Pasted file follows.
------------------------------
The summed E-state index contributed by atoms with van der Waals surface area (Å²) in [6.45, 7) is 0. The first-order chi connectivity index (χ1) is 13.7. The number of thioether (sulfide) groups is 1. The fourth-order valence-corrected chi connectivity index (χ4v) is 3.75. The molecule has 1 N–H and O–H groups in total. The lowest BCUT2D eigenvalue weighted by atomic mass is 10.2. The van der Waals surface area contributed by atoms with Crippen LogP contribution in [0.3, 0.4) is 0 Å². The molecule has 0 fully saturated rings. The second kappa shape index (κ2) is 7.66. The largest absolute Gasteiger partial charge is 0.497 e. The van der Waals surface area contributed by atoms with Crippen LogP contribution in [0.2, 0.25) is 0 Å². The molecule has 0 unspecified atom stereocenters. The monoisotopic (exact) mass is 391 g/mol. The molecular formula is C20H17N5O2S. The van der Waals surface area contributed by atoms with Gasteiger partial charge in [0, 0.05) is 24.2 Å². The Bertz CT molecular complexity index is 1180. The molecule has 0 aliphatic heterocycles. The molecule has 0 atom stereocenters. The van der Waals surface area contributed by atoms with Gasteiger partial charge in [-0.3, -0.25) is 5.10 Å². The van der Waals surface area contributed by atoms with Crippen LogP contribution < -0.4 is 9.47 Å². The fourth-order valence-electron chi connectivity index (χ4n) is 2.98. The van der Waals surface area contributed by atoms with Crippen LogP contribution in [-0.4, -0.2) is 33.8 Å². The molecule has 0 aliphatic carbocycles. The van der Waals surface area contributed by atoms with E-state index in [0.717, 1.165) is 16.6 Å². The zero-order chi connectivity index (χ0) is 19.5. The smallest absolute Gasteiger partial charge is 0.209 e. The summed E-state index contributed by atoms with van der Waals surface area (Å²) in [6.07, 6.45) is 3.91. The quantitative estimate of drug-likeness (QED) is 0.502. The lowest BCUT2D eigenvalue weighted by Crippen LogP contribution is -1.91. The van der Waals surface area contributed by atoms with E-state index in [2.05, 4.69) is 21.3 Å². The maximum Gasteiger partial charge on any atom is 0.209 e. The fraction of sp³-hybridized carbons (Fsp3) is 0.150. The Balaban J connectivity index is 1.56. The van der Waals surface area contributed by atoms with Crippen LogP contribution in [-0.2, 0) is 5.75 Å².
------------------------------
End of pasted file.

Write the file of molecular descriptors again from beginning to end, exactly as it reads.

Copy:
The summed E-state index contributed by atoms with van der Waals surface area (Å²) in [6.45, 7) is 0. The first-order chi connectivity index (χ1) is 13.7. The number of thioether (sulfide) groups is 1. The fourth-order valence-corrected chi connectivity index (χ4v) is 3.75. The molecule has 1 N–H and O–H groups in total. The lowest BCUT2D eigenvalue weighted by atomic mass is 10.2. The van der Waals surface area contributed by atoms with Crippen LogP contribution in [0.3, 0.4) is 0 Å². The molecule has 0 fully saturated rings. The second kappa shape index (κ2) is 7.66. The largest absolute Gasteiger partial charge is 0.497 e. The van der Waals surface area contributed by atoms with Crippen LogP contribution in [0.2, 0.25) is 0 Å². The molecule has 0 unspecified atom stereocenters. The monoisotopic (exact) mass is 391 g/mol. The molecular formula is C20H17N5O2S. The van der Waals surface area contributed by atoms with Gasteiger partial charge in [0, 0.05) is 24.2 Å². The Bertz CT molecular complexity index is 1180. The molecule has 0 aliphatic heterocycles. The molecule has 0 atom stereocenters. The van der Waals surface area contributed by atoms with Gasteiger partial charge in [-0.3, -0.25) is 5.10 Å². The van der Waals surface area contributed by atoms with Crippen LogP contribution < -0.4 is 9.47 Å². The fourth-order valence-electron chi connectivity index (χ4n) is 2.98. The van der Waals surface area contributed by atoms with Crippen LogP contribution in [-0.4, -0.2) is 33.8 Å². The molecule has 0 aliphatic carbocycles. The van der Waals surface area contributed by atoms with E-state index in [0.717, 1.165) is 16.6 Å². The zero-order chi connectivity index (χ0) is 19.5. The smallest absolute Gasteiger partial charge is 0.209 e. The summed E-state index contributed by atoms with van der Waals surface area (Å²) in [6.07, 6.45) is 3.91. The quantitative estimate of drug-likeness (QED) is 0.502. The lowest BCUT2D eigenvalue weighted by Crippen LogP contribution is -1.91. The van der Waals surface area contributed by atoms with E-state index in [2.05, 4.69) is 21.3 Å². The maximum Gasteiger partial charge on any atom is 0.209 e. The fraction of sp³-hybridized carbons (Fsp3) is 0.150. The Balaban J connectivity index is 1.56. The van der Waals surface area contributed by atoms with Crippen LogP contribution in [-0.2, 0) is 5.75 Å².